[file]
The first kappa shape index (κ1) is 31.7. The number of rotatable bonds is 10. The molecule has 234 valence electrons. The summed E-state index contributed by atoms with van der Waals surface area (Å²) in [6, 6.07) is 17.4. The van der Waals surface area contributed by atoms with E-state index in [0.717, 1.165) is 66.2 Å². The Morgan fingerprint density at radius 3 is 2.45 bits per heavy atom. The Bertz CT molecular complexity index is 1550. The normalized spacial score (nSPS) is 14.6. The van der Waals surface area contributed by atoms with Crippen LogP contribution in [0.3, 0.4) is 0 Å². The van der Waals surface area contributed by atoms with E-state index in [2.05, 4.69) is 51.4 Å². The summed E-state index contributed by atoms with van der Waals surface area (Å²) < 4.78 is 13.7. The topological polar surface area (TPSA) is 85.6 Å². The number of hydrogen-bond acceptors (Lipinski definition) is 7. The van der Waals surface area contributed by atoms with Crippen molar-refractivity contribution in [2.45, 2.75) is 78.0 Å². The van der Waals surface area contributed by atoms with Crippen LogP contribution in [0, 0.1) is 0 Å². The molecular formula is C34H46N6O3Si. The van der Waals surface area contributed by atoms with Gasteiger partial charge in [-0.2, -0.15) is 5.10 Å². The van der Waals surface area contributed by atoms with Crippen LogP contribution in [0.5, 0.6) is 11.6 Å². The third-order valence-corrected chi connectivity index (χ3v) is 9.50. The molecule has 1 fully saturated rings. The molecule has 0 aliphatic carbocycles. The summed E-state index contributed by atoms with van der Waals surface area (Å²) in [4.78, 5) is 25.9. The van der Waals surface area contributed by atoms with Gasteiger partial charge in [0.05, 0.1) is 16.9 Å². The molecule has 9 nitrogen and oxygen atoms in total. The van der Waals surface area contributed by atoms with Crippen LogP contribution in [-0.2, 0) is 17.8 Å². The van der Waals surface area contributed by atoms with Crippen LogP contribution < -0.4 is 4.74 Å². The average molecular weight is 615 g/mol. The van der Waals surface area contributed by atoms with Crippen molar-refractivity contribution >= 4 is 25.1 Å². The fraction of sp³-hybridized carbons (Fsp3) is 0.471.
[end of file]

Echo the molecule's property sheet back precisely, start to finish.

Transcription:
The first kappa shape index (κ1) is 31.7. The number of rotatable bonds is 10. The molecule has 234 valence electrons. The summed E-state index contributed by atoms with van der Waals surface area (Å²) in [6, 6.07) is 17.4. The van der Waals surface area contributed by atoms with E-state index in [0.717, 1.165) is 66.2 Å². The Morgan fingerprint density at radius 3 is 2.45 bits per heavy atom. The Bertz CT molecular complexity index is 1550. The normalized spacial score (nSPS) is 14.6. The van der Waals surface area contributed by atoms with Crippen LogP contribution in [0.3, 0.4) is 0 Å². The van der Waals surface area contributed by atoms with E-state index in [2.05, 4.69) is 51.4 Å². The summed E-state index contributed by atoms with van der Waals surface area (Å²) < 4.78 is 13.7. The topological polar surface area (TPSA) is 85.6 Å². The number of hydrogen-bond acceptors (Lipinski definition) is 7. The van der Waals surface area contributed by atoms with Crippen molar-refractivity contribution in [2.45, 2.75) is 78.0 Å². The van der Waals surface area contributed by atoms with Crippen LogP contribution in [0, 0.1) is 0 Å². The molecular formula is C34H46N6O3Si. The van der Waals surface area contributed by atoms with Gasteiger partial charge in [-0.2, -0.15) is 5.10 Å². The van der Waals surface area contributed by atoms with Crippen LogP contribution in [0.5, 0.6) is 11.6 Å². The third-order valence-corrected chi connectivity index (χ3v) is 9.50. The molecule has 1 fully saturated rings. The molecule has 0 aliphatic carbocycles. The summed E-state index contributed by atoms with van der Waals surface area (Å²) in [4.78, 5) is 25.9. The van der Waals surface area contributed by atoms with Gasteiger partial charge in [0.05, 0.1) is 16.9 Å². The molecule has 9 nitrogen and oxygen atoms in total. The van der Waals surface area contributed by atoms with Crippen LogP contribution in [-0.2, 0) is 17.8 Å². The van der Waals surface area contributed by atoms with Crippen LogP contribution < -0.4 is 4.74 Å². The average molecular weight is 615 g/mol. The van der Waals surface area contributed by atoms with Crippen molar-refractivity contribution >= 4 is 25.1 Å². The fraction of sp³-hybridized carbons (Fsp3) is 0.471.